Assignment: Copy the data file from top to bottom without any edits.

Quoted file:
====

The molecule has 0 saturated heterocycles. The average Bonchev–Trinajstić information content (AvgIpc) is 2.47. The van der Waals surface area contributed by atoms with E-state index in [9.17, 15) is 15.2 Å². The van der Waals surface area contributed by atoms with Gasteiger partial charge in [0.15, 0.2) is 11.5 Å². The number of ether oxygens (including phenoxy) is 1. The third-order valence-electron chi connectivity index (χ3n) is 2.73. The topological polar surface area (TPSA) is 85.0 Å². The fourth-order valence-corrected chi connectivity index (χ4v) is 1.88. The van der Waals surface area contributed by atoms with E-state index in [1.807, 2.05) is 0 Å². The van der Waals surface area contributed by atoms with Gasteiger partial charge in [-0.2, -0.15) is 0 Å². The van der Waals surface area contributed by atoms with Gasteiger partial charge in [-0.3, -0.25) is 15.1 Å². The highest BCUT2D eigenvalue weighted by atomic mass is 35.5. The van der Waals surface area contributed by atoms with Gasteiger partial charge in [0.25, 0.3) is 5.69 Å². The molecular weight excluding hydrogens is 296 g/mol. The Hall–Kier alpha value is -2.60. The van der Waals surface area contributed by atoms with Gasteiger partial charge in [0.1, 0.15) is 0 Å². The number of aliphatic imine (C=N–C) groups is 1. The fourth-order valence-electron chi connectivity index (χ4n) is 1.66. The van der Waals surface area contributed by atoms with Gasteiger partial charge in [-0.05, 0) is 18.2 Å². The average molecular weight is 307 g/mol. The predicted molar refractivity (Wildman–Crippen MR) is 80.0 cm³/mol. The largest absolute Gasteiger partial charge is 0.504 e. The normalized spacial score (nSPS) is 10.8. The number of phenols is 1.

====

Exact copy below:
The molecule has 0 saturated heterocycles. The average Bonchev–Trinajstić information content (AvgIpc) is 2.47. The van der Waals surface area contributed by atoms with E-state index in [9.17, 15) is 15.2 Å². The van der Waals surface area contributed by atoms with Gasteiger partial charge in [0.15, 0.2) is 11.5 Å². The number of ether oxygens (including phenoxy) is 1. The third-order valence-electron chi connectivity index (χ3n) is 2.73. The topological polar surface area (TPSA) is 85.0 Å². The fourth-order valence-corrected chi connectivity index (χ4v) is 1.88. The van der Waals surface area contributed by atoms with E-state index in [1.807, 2.05) is 0 Å². The van der Waals surface area contributed by atoms with Gasteiger partial charge in [-0.2, -0.15) is 0 Å². The van der Waals surface area contributed by atoms with Gasteiger partial charge in [-0.3, -0.25) is 15.1 Å². The highest BCUT2D eigenvalue weighted by atomic mass is 35.5. The van der Waals surface area contributed by atoms with Gasteiger partial charge in [0.25, 0.3) is 5.69 Å². The molecular weight excluding hydrogens is 296 g/mol. The Hall–Kier alpha value is -2.60. The van der Waals surface area contributed by atoms with Gasteiger partial charge in [0.1, 0.15) is 0 Å². The number of aliphatic imine (C=N–C) groups is 1. The fourth-order valence-electron chi connectivity index (χ4n) is 1.66. The van der Waals surface area contributed by atoms with Gasteiger partial charge in [-0.05, 0) is 18.2 Å². The average molecular weight is 307 g/mol. The predicted molar refractivity (Wildman–Crippen MR) is 80.0 cm³/mol. The largest absolute Gasteiger partial charge is 0.504 e. The normalized spacial score (nSPS) is 10.8. The number of phenols is 1.